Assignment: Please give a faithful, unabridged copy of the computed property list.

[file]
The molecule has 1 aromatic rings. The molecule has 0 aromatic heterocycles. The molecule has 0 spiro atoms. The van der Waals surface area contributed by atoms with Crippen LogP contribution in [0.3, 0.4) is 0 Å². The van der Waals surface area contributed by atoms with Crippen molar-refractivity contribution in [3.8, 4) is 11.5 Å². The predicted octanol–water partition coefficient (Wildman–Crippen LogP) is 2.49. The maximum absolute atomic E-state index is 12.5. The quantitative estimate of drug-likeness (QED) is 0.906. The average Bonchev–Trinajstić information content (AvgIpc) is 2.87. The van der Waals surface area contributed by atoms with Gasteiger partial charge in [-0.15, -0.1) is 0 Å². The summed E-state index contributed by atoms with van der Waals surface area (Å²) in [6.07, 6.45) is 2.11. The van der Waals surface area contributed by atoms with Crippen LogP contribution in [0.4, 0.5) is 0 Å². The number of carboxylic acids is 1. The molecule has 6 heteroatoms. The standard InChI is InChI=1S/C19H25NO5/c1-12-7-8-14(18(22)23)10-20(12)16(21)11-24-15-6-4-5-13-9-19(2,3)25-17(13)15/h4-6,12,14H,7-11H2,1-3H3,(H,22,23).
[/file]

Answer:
The molecule has 1 aromatic rings. The molecule has 0 aromatic heterocycles. The molecule has 0 spiro atoms. The van der Waals surface area contributed by atoms with Crippen LogP contribution in [0.3, 0.4) is 0 Å². The van der Waals surface area contributed by atoms with Crippen molar-refractivity contribution in [3.8, 4) is 11.5 Å². The predicted octanol–water partition coefficient (Wildman–Crippen LogP) is 2.49. The maximum absolute atomic E-state index is 12.5. The quantitative estimate of drug-likeness (QED) is 0.906. The average Bonchev–Trinajstić information content (AvgIpc) is 2.87. The van der Waals surface area contributed by atoms with Gasteiger partial charge in [-0.15, -0.1) is 0 Å². The summed E-state index contributed by atoms with van der Waals surface area (Å²) in [6.07, 6.45) is 2.11. The van der Waals surface area contributed by atoms with Crippen LogP contribution in [0.4, 0.5) is 0 Å². The number of carboxylic acids is 1. The molecule has 6 heteroatoms. The standard InChI is InChI=1S/C19H25NO5/c1-12-7-8-14(18(22)23)10-20(12)16(21)11-24-15-6-4-5-13-9-19(2,3)25-17(13)15/h4-6,12,14H,7-11H2,1-3H3,(H,22,23).